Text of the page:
We’ve also made sure that the team—including management—is not working unsustainable hours. It used to be that hourly workers did whatever hours plus some overtime, and then management got killed with 80 hours a week. We’re just not doing that anymore. Our management is working more sustainable hours, and have paid time off, and two days off in a row. Also, the base pay for all the managers has gone up significantly.

We all agreed that the consumer has to play their role here, and that means we need to provide something of very high value that they derive a great amount of pleasure from. But more than anything, that relationship needs to be a little bit more stable. In a lot of ways, frankly, it has been an abusive relationship between the consumer and the restaurant.

We’ve been in a situation where we’re constantly trying to appease anything they want, any whim they have. That puts us in a toxic environment—not actually thriving in our own right. And that leads to a lot of people either leaving the industry altogether, or burning out, or employing abusive tactics to survive—because, you know, it’s cyclical—or substance abuse, or mental health issues.

We decided it was not worth getting back into that cycle just to get Che Fico open without living sustainable lives.

Photo: Sarah Felker.

We do business right now in San Francisco and the Bay Area. This is the center of progressive lifestyles and progressive values. For example, we are constantly talking about sourcing. A lot of times we forget our biggest resource, which is our human capital. In restaurants, it’s all about the humans. If we can’t figure out how to treat ourselves, as well as our teammates, with a level of sustainability and care, then everything we’re doing is bullshit.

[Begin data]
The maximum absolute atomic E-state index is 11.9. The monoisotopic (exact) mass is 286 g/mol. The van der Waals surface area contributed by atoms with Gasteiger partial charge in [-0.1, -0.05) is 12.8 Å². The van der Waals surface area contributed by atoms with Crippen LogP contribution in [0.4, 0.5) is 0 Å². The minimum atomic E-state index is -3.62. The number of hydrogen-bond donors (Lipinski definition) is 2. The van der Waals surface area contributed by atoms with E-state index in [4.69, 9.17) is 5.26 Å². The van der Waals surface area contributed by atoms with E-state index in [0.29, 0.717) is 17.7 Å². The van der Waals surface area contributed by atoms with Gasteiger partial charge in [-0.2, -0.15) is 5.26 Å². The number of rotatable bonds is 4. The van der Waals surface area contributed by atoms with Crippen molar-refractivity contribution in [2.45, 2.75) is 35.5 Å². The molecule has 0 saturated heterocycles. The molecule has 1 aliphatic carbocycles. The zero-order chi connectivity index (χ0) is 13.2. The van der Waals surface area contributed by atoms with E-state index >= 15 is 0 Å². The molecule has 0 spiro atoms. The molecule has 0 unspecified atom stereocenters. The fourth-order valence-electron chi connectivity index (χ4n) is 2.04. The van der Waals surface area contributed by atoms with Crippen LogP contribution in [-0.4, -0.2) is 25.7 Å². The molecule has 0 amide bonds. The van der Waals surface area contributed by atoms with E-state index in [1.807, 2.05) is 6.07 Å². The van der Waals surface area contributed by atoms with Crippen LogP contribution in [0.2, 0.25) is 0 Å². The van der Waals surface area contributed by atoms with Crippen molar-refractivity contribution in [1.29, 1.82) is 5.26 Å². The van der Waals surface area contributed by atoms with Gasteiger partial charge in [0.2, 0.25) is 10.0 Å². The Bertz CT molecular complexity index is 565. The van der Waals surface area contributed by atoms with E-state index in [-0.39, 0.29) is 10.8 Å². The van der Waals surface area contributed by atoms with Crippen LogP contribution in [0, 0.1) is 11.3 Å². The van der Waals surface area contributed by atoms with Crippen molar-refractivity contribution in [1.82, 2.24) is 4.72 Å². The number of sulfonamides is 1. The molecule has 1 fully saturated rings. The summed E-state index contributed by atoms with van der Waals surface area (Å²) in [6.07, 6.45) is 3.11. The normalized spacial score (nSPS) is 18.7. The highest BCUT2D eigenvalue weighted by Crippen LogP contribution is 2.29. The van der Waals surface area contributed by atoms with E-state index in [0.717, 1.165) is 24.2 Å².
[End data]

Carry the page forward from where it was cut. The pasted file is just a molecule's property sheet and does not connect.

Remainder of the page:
During this process, we were incredibly selective in the team members that we would hire. We had a great core that stuck with us through the entire pandemic or came back post-pandemic. We really hire for human skills first—emotional intelligence, self-awareness, empathy, the ability to understand your surroundings.

I’ve even hired two or three people who have never worked in a kitchen in their lives because I liked their personality and self-awareness and soft skills—more than someone that came to us with a resume of three years of experience, but did not have those same soft skills. I can teach anyone how to cut. I can teach anyone how to sharpen their knives. I can teach anyone how to cook. What I can’t teach you is how to be emotionally intelligent and know that you work within a team that’s more than just the sum of its parts.